Beutner Named LA Times Media Publisher/CEO

Austin Beutner has been named publisher and CEO of The Los Angeles Times Media Group, effective immediately. Beutner is filling the top spot left open by Eddy W. Hartenstein, who is assuming a new role as non-executive chairman of Tribune Publishing’s board of directors following the spinoff from Tribune Co.

Previously, Beutner was the co-founder, president and CEO of Evercore Partners, an investment bank. He got his start in investment finance at the Blackstone Group. He is also well known for his philanthropic activities: among other things he currently serves as chairman of CalArts, The Broad Stage and the Mammoth Mountain Community Foundation.

Beutner also sits on the boards of The California Nature Conservancy, the Los Angeles Fund for Public Education, the Pacific Council on International Relations, and the U.S. Ski and Snowboard Team Foundation. In 2012, he founded Vision To Learn, which provides free eyeglasses to children from low-income families.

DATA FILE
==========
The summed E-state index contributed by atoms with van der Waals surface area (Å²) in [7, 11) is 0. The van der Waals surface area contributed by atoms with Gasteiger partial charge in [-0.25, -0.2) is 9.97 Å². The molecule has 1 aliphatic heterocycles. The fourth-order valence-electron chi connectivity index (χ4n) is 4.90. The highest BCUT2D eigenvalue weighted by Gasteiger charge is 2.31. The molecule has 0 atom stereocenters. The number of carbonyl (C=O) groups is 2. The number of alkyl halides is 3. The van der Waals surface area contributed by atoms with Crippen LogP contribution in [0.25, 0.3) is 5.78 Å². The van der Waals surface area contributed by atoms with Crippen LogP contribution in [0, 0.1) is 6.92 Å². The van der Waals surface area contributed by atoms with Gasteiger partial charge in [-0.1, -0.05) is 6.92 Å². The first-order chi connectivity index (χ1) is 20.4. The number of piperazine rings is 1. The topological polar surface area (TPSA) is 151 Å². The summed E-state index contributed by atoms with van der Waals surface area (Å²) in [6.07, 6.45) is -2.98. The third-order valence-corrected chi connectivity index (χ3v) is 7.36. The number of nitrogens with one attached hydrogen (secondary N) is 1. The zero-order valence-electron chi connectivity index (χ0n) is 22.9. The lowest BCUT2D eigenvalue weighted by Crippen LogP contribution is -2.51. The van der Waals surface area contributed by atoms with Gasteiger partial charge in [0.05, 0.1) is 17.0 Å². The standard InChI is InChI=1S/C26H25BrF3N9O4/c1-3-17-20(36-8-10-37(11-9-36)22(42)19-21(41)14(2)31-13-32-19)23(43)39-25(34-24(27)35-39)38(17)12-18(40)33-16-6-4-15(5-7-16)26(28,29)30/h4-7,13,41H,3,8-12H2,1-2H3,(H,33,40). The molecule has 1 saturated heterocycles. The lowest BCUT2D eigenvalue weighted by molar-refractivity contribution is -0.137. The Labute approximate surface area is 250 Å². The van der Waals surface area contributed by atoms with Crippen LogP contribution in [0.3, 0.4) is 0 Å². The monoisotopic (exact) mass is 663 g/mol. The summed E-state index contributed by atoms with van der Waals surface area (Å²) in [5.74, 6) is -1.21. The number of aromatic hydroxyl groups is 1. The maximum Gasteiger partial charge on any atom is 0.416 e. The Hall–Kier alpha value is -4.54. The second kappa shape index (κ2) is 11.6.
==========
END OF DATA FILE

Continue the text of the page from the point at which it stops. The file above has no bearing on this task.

Tribune Publishing CEO Jack Griffin stated: “Austin’s distinguished career in business, philanthropy and public service makes him the perfect choice to lead the iconic Los Angeles Times. His deep and intimate knowledge of Los Angeles and California are significant and very meaningful as he takes the reins of one of America’s most important media brands.”

Beutner added: “We need a strong and independent press for our community to thrive. Los Angeles and California are where America and the world come to see its future, and with a renewed energy and focus, The Times can inform all of us.”

The spinoff of Tribune’s newspaper division, which took effect last week, is part of a major strategic shift by the former Tribune Co. The rest of the company, now known as Tribune Media, is focusing on its local TV broadcasting operations, along with cable network WGN America, a stake in the Food Network, and online businesses, like Classified Ventures and CareerBuilder.

In February 2013, shortly after emerging from a tortuous four-year bankruptcy, the former Tribune Co. put its newspapers on the auction block, but later withdrew them -- presumably because of a lack of attractive offers. The company acquired 19 stations from Local TV Holdings for $2.73 billion, which closed in December 2013.

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